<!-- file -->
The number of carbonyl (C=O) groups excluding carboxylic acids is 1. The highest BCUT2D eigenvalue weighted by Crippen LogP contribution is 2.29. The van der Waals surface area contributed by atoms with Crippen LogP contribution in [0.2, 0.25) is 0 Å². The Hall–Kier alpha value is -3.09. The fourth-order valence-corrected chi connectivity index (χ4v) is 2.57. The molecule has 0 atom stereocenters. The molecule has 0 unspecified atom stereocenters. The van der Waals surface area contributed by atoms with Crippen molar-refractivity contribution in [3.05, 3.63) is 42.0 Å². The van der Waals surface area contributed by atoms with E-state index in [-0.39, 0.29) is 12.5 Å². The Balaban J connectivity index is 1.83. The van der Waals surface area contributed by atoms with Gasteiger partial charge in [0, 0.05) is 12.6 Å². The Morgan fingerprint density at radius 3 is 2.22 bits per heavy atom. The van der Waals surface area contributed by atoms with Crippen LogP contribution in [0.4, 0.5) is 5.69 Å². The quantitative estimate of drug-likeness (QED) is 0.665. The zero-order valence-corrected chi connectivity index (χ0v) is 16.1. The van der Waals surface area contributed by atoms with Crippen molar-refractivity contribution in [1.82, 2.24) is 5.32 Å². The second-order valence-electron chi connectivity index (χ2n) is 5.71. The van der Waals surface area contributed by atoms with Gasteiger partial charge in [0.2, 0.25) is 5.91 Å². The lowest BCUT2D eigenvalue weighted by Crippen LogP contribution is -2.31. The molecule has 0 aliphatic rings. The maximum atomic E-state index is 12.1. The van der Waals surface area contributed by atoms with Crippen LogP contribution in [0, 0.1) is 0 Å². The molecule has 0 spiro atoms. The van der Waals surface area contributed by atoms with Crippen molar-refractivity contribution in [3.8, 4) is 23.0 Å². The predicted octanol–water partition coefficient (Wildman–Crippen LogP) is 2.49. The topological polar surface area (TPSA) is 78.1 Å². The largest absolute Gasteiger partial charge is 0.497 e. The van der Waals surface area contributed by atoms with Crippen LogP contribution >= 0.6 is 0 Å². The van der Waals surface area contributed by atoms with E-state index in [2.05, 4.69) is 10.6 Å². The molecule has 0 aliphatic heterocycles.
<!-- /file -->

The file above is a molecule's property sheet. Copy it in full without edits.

The number of carbonyl (C=O) groups excluding carboxylic acids is 1. The highest BCUT2D eigenvalue weighted by Crippen LogP contribution is 2.29. The van der Waals surface area contributed by atoms with Crippen LogP contribution in [0.2, 0.25) is 0 Å². The Hall–Kier alpha value is -3.09. The fourth-order valence-corrected chi connectivity index (χ4v) is 2.57. The molecule has 0 atom stereocenters. The molecule has 0 unspecified atom stereocenters. The van der Waals surface area contributed by atoms with Crippen molar-refractivity contribution in [3.05, 3.63) is 42.0 Å². The van der Waals surface area contributed by atoms with E-state index in [-0.39, 0.29) is 12.5 Å². The Balaban J connectivity index is 1.83. The van der Waals surface area contributed by atoms with Gasteiger partial charge in [0, 0.05) is 12.6 Å². The Morgan fingerprint density at radius 3 is 2.22 bits per heavy atom. The van der Waals surface area contributed by atoms with Crippen LogP contribution in [0.4, 0.5) is 5.69 Å². The quantitative estimate of drug-likeness (QED) is 0.665. The zero-order valence-corrected chi connectivity index (χ0v) is 16.1. The van der Waals surface area contributed by atoms with Crippen molar-refractivity contribution in [1.82, 2.24) is 5.32 Å². The second-order valence-electron chi connectivity index (χ2n) is 5.71. The van der Waals surface area contributed by atoms with Gasteiger partial charge in [0.2, 0.25) is 5.91 Å². The lowest BCUT2D eigenvalue weighted by Crippen LogP contribution is -2.31. The molecule has 0 aliphatic rings. The maximum atomic E-state index is 12.1. The van der Waals surface area contributed by atoms with Crippen LogP contribution in [0, 0.1) is 0 Å². The molecule has 0 spiro atoms. The van der Waals surface area contributed by atoms with Crippen molar-refractivity contribution in [3.8, 4) is 23.0 Å². The predicted octanol–water partition coefficient (Wildman–Crippen LogP) is 2.49. The topological polar surface area (TPSA) is 78.1 Å². The largest absolute Gasteiger partial charge is 0.497 e. The van der Waals surface area contributed by atoms with Crippen LogP contribution >= 0.6 is 0 Å². The van der Waals surface area contributed by atoms with E-state index in [2.05, 4.69) is 10.6 Å². The molecule has 0 aliphatic heterocycles.